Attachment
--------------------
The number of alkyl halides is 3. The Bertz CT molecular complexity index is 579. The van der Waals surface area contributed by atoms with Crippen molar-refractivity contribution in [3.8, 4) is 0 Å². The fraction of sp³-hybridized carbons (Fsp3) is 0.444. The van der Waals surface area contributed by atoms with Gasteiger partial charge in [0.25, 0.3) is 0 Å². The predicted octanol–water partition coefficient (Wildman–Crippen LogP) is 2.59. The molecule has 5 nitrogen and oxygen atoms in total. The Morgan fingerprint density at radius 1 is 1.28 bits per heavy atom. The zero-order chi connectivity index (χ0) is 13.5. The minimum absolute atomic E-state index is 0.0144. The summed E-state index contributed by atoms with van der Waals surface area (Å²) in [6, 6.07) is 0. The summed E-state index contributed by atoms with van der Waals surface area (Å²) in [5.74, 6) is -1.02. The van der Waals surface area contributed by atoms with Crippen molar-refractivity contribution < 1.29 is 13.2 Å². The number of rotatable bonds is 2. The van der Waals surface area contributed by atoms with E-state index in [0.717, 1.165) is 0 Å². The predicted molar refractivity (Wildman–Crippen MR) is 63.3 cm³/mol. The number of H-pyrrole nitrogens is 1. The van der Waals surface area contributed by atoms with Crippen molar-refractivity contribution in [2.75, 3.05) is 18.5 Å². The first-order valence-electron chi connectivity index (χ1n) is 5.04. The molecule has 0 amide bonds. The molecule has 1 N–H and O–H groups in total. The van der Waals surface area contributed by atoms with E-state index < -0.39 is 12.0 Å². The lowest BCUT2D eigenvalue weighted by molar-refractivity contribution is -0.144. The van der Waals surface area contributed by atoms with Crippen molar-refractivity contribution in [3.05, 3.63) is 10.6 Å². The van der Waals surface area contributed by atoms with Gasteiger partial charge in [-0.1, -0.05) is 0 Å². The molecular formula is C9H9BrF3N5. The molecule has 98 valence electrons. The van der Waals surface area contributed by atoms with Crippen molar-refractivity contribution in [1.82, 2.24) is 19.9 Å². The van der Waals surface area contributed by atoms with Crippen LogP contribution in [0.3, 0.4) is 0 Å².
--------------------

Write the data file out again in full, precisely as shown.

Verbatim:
The number of alkyl halides is 3. The Bertz CT molecular complexity index is 579. The van der Waals surface area contributed by atoms with Crippen molar-refractivity contribution in [3.8, 4) is 0 Å². The fraction of sp³-hybridized carbons (Fsp3) is 0.444. The van der Waals surface area contributed by atoms with Gasteiger partial charge in [0.25, 0.3) is 0 Å². The predicted octanol–water partition coefficient (Wildman–Crippen LogP) is 2.59. The molecule has 5 nitrogen and oxygen atoms in total. The Morgan fingerprint density at radius 1 is 1.28 bits per heavy atom. The zero-order chi connectivity index (χ0) is 13.5. The minimum absolute atomic E-state index is 0.0144. The summed E-state index contributed by atoms with van der Waals surface area (Å²) in [6, 6.07) is 0. The summed E-state index contributed by atoms with van der Waals surface area (Å²) in [5.74, 6) is -1.02. The van der Waals surface area contributed by atoms with Crippen molar-refractivity contribution < 1.29 is 13.2 Å². The number of rotatable bonds is 2. The van der Waals surface area contributed by atoms with E-state index in [0.717, 1.165) is 0 Å². The predicted molar refractivity (Wildman–Crippen MR) is 63.3 cm³/mol. The number of H-pyrrole nitrogens is 1. The van der Waals surface area contributed by atoms with Crippen molar-refractivity contribution in [2.75, 3.05) is 18.5 Å². The first-order valence-electron chi connectivity index (χ1n) is 5.04. The molecule has 0 amide bonds. The molecule has 1 N–H and O–H groups in total. The van der Waals surface area contributed by atoms with E-state index < -0.39 is 12.0 Å². The lowest BCUT2D eigenvalue weighted by molar-refractivity contribution is -0.144. The van der Waals surface area contributed by atoms with Crippen molar-refractivity contribution in [3.05, 3.63) is 10.6 Å². The van der Waals surface area contributed by atoms with Gasteiger partial charge in [-0.1, -0.05) is 0 Å². The molecular formula is C9H9BrF3N5. The molecule has 98 valence electrons. The van der Waals surface area contributed by atoms with Crippen molar-refractivity contribution in [1.82, 2.24) is 19.9 Å². The van der Waals surface area contributed by atoms with Crippen LogP contribution in [0.3, 0.4) is 0 Å².